Memorial Day Reading Hales’ The Man Without A Country (1863) My first thought was that this was an odd choice for Memorial Day, even in 1917, 1922, and 1925 (when Pocket University Guide to Daily Reading was published). That infallible source has a decent plot summary. But what really gripped me– is that the right
Took a drive to Carrolton the other day. It’s an old town that still has some antebellum churches. Something different. Don’t mind the crooked photos. I was trying to get as much as I could from the truck windows. It’s actually a nice little town. Population 190 ten years ago. We’d been before and walked
Today on this day in 1864 President Lincoln apparently sent a telegram to the Missus which, in part, said, “Tell Tad the Goats are Well.” The readings are the telegram, and The Last Address in Public delivered on April 11, 1865. The telegram is out there. It’s a telegram. Skimmed through 294 pages of Lincoln’s
On this day in 1865, Abraham Lincoln died. On this day in 1912, the Titanic sunk. Daily Readings 4/15/20 Farewell at Springfield Speech to 166th Ohio Regiment Letters to Mrs. Lincoln [I have no idea what these might be. But I did stumble upon something interesting about her displays of grief. No idea if it’s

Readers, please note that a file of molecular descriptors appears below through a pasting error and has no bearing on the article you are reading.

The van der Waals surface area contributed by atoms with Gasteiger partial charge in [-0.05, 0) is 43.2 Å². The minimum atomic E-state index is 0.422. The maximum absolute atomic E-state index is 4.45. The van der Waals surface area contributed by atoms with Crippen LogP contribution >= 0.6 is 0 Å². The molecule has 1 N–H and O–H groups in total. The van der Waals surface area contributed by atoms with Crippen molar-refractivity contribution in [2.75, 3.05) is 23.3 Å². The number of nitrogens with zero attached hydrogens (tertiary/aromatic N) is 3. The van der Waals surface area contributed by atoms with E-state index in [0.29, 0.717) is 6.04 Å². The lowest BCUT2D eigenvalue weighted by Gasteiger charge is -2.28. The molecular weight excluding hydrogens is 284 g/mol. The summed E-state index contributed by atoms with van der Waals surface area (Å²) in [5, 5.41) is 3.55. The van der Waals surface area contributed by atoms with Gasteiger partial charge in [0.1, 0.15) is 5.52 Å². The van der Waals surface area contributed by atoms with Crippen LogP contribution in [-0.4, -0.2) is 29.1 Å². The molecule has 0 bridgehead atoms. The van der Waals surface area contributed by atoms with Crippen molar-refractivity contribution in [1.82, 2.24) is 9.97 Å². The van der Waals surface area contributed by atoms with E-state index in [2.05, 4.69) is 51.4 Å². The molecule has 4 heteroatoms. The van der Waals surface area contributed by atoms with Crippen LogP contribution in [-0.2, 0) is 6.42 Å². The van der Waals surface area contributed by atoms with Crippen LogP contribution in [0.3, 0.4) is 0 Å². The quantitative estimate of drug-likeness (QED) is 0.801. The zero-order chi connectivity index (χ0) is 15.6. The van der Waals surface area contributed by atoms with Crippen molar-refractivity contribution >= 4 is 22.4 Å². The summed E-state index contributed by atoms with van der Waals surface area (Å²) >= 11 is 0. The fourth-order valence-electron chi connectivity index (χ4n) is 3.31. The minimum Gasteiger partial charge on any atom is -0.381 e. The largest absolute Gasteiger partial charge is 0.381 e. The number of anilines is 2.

Currier & Ives Chronicles of America (1968, p156) I confess, I am not a true Civil War buff. I am not even a pretend Civil War buff. But I’m pretty sure that the Civil War as depicted by Currier & Ives was a lot less bloody than the real war. When the Battle of Corinth— not
Fought on the 19th and 20th of September, 1863 Currier & Ives Chronicles of America (1968, p166)
September 19th 1864 Currier & Ives Chronicles of America (1968, p 174) “Art as propaganda.” Read the Introduction to the Civil War chapter here. Buy the book here.
Currier & Ives (1864)